Burning incense has been part of Catholic liturgy since the early days of the church. Today, the church uses frankincense, myrrh, spices, flower essences, fragrant woods such as cedar and sandalwood, and other resins and natural oils as a perfumed offering, to symbolize the prayers of the faithful, rising like smoke to heaven.
History and Method
The story of the Christ child's birth includes the magi bearing gifts of gold, frankincense and myrrh to celebrate the event. Frankincense and myrrh were costly resins reserved for important religious rites and worthy of a king. Frankincense and other traditional resins are still ritually burned. Typically, the grains, powders or gummy chunks of resin are placed on glowing charcoal briquets in a metal censer or thurible, a kind of lantern suspended from chains and swung by a priest, deacon, altar boy or co-celebrant of the service, to release the clouds of smoke.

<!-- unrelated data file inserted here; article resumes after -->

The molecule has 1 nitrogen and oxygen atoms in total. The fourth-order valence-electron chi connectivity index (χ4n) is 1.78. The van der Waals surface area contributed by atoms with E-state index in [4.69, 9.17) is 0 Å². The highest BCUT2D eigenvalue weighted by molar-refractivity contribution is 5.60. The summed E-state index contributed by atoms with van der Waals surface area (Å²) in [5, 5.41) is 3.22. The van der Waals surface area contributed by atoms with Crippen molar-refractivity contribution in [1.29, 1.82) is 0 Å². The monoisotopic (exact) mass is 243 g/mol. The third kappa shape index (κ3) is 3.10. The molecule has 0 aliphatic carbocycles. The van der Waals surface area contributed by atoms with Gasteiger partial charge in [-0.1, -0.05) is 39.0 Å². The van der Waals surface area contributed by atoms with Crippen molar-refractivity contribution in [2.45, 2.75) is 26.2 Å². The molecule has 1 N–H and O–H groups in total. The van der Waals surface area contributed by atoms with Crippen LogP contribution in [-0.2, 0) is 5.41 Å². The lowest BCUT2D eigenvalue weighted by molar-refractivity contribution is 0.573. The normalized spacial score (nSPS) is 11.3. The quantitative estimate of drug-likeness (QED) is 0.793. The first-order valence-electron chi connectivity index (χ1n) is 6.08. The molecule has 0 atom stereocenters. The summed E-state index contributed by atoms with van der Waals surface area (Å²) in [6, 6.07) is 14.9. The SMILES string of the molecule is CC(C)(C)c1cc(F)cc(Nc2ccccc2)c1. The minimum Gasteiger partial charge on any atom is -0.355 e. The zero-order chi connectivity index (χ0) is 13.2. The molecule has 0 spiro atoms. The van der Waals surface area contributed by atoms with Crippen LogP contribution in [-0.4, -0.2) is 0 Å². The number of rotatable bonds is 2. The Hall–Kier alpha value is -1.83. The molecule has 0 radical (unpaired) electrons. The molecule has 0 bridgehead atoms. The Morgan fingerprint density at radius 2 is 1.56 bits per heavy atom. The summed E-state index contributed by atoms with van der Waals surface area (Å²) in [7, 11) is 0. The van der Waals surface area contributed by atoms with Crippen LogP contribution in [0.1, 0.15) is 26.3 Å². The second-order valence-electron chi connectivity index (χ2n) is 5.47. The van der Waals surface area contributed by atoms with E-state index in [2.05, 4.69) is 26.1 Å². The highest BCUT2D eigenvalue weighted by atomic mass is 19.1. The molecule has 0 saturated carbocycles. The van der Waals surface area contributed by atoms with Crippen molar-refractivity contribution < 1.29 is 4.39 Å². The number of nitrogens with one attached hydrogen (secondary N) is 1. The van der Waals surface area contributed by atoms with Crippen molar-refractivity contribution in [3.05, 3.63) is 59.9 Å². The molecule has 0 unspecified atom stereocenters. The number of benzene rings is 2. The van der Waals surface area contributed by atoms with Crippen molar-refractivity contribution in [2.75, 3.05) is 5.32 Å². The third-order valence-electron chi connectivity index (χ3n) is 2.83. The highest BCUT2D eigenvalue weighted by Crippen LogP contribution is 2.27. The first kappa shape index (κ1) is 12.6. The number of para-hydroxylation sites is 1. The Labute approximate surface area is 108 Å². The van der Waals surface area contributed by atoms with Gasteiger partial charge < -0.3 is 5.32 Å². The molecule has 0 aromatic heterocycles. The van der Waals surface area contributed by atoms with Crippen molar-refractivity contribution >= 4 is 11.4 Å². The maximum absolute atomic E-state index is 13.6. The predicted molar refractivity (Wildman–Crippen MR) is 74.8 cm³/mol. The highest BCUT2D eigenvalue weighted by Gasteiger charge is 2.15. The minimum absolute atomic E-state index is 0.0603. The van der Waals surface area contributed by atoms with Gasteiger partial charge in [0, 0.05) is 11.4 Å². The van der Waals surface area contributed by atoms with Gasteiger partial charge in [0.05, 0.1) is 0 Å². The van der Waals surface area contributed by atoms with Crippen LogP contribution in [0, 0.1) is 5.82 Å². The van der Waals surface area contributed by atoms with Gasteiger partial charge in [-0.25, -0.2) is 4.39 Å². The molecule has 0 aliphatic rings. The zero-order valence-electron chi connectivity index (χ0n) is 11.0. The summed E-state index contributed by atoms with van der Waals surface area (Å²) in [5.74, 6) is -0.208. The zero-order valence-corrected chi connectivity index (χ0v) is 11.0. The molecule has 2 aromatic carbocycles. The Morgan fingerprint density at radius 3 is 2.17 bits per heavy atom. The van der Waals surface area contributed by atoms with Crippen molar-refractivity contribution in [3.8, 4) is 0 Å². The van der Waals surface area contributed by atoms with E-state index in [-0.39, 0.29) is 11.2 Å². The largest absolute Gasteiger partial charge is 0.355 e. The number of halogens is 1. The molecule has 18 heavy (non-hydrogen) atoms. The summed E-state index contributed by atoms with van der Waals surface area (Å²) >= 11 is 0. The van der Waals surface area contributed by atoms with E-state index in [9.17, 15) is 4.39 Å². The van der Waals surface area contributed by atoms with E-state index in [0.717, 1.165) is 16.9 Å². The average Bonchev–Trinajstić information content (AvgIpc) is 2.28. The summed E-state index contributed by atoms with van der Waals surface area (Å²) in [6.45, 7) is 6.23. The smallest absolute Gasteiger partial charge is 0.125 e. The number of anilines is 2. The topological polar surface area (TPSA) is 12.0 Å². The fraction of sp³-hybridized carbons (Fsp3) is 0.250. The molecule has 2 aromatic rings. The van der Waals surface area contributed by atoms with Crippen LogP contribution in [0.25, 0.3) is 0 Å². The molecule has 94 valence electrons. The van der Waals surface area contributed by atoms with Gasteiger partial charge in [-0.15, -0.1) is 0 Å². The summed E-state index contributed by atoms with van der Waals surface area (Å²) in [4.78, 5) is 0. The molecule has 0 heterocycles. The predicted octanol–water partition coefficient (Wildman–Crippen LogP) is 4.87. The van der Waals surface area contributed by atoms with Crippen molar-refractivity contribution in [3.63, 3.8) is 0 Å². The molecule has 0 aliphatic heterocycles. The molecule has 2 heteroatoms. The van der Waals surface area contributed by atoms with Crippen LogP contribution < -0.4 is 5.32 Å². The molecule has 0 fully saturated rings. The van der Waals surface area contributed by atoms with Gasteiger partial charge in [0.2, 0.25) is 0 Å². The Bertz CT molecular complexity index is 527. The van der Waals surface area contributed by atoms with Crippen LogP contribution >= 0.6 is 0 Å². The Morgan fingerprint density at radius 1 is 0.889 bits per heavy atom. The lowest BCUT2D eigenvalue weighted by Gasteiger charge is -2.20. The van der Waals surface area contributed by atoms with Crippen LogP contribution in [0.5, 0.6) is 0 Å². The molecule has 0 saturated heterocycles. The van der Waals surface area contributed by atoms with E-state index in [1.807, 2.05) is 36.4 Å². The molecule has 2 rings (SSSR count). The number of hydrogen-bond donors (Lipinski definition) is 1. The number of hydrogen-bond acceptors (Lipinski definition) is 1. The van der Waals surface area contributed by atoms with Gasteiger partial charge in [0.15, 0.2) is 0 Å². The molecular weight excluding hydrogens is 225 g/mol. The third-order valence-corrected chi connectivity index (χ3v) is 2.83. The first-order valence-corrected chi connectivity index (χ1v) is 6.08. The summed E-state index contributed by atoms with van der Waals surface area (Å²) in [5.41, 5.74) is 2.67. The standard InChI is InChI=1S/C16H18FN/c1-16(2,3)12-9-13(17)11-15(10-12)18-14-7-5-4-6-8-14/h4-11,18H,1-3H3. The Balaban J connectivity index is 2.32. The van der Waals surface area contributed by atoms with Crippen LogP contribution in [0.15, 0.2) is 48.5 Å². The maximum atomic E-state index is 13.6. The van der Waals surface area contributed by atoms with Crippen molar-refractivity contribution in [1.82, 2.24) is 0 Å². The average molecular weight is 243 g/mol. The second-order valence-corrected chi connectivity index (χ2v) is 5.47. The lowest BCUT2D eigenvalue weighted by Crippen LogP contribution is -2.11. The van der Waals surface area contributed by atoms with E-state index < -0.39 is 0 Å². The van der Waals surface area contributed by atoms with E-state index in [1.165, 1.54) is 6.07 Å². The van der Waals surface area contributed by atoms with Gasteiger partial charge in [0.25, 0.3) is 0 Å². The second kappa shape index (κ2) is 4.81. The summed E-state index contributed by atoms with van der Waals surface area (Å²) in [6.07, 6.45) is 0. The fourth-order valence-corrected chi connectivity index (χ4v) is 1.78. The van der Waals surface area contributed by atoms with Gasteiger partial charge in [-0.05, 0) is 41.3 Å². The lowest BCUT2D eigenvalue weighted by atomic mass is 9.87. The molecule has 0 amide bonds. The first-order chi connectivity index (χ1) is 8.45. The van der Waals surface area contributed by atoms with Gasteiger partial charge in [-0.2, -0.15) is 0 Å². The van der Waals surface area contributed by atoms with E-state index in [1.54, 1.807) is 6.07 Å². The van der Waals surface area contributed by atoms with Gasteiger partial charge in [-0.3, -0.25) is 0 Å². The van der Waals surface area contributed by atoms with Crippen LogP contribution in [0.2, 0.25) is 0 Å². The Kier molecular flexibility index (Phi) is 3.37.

Uses of Incense
The church considers incense to be both purifying and sanctifying. For holy days and significant celebrations, the censer is swung in the processional before the start of the ceremony and in the recessional at its conclusion. At various points in a solemn mass, the altar and sanctuary area are incensed; the practice is used during funerals, over the final blessing of the coffin. In Easter season, five grains of incense, representing the five wounds of Christ, are embedded in the paschal candle.
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